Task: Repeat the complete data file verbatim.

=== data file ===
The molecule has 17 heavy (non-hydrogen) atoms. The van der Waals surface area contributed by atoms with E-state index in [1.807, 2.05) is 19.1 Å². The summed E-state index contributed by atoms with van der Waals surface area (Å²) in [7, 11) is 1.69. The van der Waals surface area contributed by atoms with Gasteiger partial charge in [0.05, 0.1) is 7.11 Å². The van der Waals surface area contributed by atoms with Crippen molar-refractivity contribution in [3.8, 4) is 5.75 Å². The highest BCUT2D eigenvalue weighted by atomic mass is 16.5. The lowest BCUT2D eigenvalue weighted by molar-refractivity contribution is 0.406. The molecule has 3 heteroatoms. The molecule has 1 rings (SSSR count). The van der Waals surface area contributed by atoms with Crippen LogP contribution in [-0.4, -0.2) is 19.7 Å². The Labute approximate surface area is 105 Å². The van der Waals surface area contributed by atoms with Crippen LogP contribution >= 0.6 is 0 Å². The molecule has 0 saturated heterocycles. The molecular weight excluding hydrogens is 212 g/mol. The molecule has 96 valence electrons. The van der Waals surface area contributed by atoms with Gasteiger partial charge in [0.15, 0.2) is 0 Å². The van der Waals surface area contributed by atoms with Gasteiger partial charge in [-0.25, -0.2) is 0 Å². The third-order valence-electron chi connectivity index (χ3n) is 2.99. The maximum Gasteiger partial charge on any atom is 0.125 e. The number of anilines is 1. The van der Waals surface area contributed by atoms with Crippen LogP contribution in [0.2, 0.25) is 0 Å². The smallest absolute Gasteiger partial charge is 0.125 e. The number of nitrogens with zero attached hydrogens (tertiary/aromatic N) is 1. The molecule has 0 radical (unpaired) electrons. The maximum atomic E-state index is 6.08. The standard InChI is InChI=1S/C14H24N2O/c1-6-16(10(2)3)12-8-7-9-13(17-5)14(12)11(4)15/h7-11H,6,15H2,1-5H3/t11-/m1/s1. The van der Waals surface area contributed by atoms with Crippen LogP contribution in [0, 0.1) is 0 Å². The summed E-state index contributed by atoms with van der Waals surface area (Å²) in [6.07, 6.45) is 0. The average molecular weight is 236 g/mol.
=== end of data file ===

The molecule has 17 heavy (non-hydrogen) atoms. The van der Waals surface area contributed by atoms with E-state index in [1.807, 2.05) is 19.1 Å². The summed E-state index contributed by atoms with van der Waals surface area (Å²) in [7, 11) is 1.69. The van der Waals surface area contributed by atoms with Gasteiger partial charge in [0.05, 0.1) is 7.11 Å². The van der Waals surface area contributed by atoms with Crippen molar-refractivity contribution in [3.8, 4) is 5.75 Å². The highest BCUT2D eigenvalue weighted by atomic mass is 16.5. The lowest BCUT2D eigenvalue weighted by molar-refractivity contribution is 0.406. The molecule has 3 heteroatoms. The molecule has 1 rings (SSSR count). The van der Waals surface area contributed by atoms with Crippen LogP contribution in [-0.4, -0.2) is 19.7 Å². The Labute approximate surface area is 105 Å². The van der Waals surface area contributed by atoms with Crippen LogP contribution >= 0.6 is 0 Å². The molecule has 0 saturated heterocycles. The molecular weight excluding hydrogens is 212 g/mol. The molecule has 96 valence electrons. The van der Waals surface area contributed by atoms with Gasteiger partial charge in [0.15, 0.2) is 0 Å². The van der Waals surface area contributed by atoms with Gasteiger partial charge in [-0.25, -0.2) is 0 Å². The third-order valence-electron chi connectivity index (χ3n) is 2.99. The maximum Gasteiger partial charge on any atom is 0.125 e. The number of anilines is 1. The van der Waals surface area contributed by atoms with Crippen LogP contribution in [0.2, 0.25) is 0 Å². The smallest absolute Gasteiger partial charge is 0.125 e. The number of nitrogens with zero attached hydrogens (tertiary/aromatic N) is 1. The molecule has 0 radical (unpaired) electrons. The maximum atomic E-state index is 6.08. The standard InChI is InChI=1S/C14H24N2O/c1-6-16(10(2)3)12-8-7-9-13(17-5)14(12)11(4)15/h7-11H,6,15H2,1-5H3/t11-/m1/s1. The van der Waals surface area contributed by atoms with Crippen LogP contribution in [0, 0.1) is 0 Å². The summed E-state index contributed by atoms with van der Waals surface area (Å²) in [6.07, 6.45) is 0. The average molecular weight is 236 g/mol.